I’ve been teaching design now for a bit over 3 years. By teaching I mean in a higher-ed institution. I’ve been doing design for close to 20 years. I feel it makes me a bit of an expert in the field. But even experts have questions from time to time so here is my question for y’all:
True or false: “Being able to take abstract direction is a key to being a great designer.”
Or is it just interaction and service designers that need this? My gut says all designers need it, if not in the past than definitely in the present.
But what I’m also noticing is that the bulk of the students I teach have issues with taking abstract direction. What does this mean? It means that the directions being given for a task are incomplete or have a ton of room for interpretation. In fact, a great designer would probably revel in the fact of having room for interpretation, no?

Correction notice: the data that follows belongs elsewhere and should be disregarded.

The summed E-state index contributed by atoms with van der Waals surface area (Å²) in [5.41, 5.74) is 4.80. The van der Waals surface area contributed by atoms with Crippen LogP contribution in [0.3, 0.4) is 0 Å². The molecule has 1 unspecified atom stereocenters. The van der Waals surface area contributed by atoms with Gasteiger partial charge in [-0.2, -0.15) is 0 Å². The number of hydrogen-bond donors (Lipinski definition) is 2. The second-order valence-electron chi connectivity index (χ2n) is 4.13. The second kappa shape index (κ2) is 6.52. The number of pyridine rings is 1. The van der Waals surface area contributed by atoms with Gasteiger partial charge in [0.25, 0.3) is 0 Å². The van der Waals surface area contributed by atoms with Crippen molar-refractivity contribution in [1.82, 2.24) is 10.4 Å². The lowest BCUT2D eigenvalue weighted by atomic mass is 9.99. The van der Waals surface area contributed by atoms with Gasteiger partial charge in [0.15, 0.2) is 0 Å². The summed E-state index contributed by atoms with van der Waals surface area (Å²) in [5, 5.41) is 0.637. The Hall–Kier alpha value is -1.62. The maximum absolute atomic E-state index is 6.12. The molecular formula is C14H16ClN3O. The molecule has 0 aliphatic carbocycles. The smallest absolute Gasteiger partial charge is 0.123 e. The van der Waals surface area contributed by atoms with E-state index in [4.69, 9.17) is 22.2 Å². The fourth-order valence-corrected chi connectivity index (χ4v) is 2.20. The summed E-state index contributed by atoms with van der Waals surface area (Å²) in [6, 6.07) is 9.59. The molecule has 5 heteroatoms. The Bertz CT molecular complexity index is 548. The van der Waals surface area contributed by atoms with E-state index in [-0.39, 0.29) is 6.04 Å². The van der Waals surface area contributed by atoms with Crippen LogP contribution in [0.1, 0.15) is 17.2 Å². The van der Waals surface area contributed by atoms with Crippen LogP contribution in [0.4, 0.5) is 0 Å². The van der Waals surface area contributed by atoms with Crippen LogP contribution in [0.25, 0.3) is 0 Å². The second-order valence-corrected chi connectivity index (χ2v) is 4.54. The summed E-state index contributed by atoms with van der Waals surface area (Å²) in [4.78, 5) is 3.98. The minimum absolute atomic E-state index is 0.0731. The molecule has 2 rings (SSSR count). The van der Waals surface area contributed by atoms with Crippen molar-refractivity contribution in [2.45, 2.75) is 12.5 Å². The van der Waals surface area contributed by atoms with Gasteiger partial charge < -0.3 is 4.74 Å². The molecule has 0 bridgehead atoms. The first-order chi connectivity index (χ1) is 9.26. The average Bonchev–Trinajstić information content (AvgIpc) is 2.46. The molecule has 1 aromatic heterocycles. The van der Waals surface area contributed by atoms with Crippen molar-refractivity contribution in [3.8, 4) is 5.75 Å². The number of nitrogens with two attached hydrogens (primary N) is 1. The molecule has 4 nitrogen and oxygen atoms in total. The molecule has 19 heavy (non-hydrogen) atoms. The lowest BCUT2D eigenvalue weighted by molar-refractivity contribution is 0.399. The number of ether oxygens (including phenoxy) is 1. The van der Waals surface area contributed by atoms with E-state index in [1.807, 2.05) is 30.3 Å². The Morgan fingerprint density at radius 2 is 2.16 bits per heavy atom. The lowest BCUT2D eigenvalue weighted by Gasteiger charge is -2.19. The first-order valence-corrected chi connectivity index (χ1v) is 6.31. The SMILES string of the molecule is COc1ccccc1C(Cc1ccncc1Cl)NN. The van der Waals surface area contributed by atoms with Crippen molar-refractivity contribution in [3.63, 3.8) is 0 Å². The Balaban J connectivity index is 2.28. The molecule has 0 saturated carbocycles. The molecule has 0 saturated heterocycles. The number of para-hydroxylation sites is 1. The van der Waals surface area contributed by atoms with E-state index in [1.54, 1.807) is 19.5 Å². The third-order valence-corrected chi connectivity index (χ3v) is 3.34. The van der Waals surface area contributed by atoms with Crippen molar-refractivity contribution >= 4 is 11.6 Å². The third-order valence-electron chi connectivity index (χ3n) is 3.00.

A couple of my peers and I have had a discussion and the only interpretation is some mix of the following:
- (my favorite) We have killed the spirit of risk and the excitement of creativity by raising a generation of children to be educated to the “test” and nothing more.
- Disciplines like interaction design and service design that are abstract by their very nature require a higher level of maturity than other design disciplines that are fine “just taking orders” in their junior praxis.
Most likely it is some combination of the two, but what are your thoughts?